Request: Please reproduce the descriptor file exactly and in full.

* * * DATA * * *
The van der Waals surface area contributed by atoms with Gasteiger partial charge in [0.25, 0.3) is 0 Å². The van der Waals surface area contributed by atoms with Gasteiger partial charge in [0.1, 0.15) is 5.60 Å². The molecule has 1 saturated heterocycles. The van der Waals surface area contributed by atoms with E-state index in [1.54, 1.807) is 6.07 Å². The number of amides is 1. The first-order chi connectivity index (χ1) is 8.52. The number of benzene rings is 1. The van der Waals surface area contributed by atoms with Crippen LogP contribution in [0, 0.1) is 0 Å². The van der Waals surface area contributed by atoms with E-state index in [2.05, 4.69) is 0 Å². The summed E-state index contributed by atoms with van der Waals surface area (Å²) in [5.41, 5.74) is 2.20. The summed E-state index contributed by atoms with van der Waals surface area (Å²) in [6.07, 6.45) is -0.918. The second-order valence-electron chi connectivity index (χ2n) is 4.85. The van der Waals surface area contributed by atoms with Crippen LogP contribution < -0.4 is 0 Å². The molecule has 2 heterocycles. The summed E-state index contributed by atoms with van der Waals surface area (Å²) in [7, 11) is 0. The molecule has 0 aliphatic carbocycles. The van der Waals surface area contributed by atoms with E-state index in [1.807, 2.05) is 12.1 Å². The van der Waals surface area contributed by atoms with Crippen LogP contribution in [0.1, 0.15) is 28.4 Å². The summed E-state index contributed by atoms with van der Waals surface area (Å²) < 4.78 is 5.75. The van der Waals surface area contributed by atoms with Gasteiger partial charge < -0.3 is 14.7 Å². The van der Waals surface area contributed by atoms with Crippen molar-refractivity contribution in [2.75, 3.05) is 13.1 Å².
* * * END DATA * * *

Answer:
The van der Waals surface area contributed by atoms with Gasteiger partial charge in [0.25, 0.3) is 0 Å². The van der Waals surface area contributed by atoms with Gasteiger partial charge in [0.1, 0.15) is 5.60 Å². The molecule has 1 saturated heterocycles. The van der Waals surface area contributed by atoms with E-state index in [1.54, 1.807) is 6.07 Å². The number of amides is 1. The first-order chi connectivity index (χ1) is 8.52. The number of benzene rings is 1. The van der Waals surface area contributed by atoms with Crippen LogP contribution in [0, 0.1) is 0 Å². The van der Waals surface area contributed by atoms with E-state index in [2.05, 4.69) is 0 Å². The summed E-state index contributed by atoms with van der Waals surface area (Å²) in [5.41, 5.74) is 2.20. The summed E-state index contributed by atoms with van der Waals surface area (Å²) in [6.07, 6.45) is -0.918. The second-order valence-electron chi connectivity index (χ2n) is 4.85. The van der Waals surface area contributed by atoms with Crippen LogP contribution < -0.4 is 0 Å². The molecule has 2 heterocycles. The summed E-state index contributed by atoms with van der Waals surface area (Å²) in [7, 11) is 0. The molecule has 0 aliphatic carbocycles. The van der Waals surface area contributed by atoms with E-state index in [1.807, 2.05) is 12.1 Å². The van der Waals surface area contributed by atoms with Crippen LogP contribution in [0.1, 0.15) is 28.4 Å². The summed E-state index contributed by atoms with van der Waals surface area (Å²) < 4.78 is 5.75. The van der Waals surface area contributed by atoms with Gasteiger partial charge < -0.3 is 14.7 Å². The van der Waals surface area contributed by atoms with Crippen molar-refractivity contribution in [2.75, 3.05) is 13.1 Å².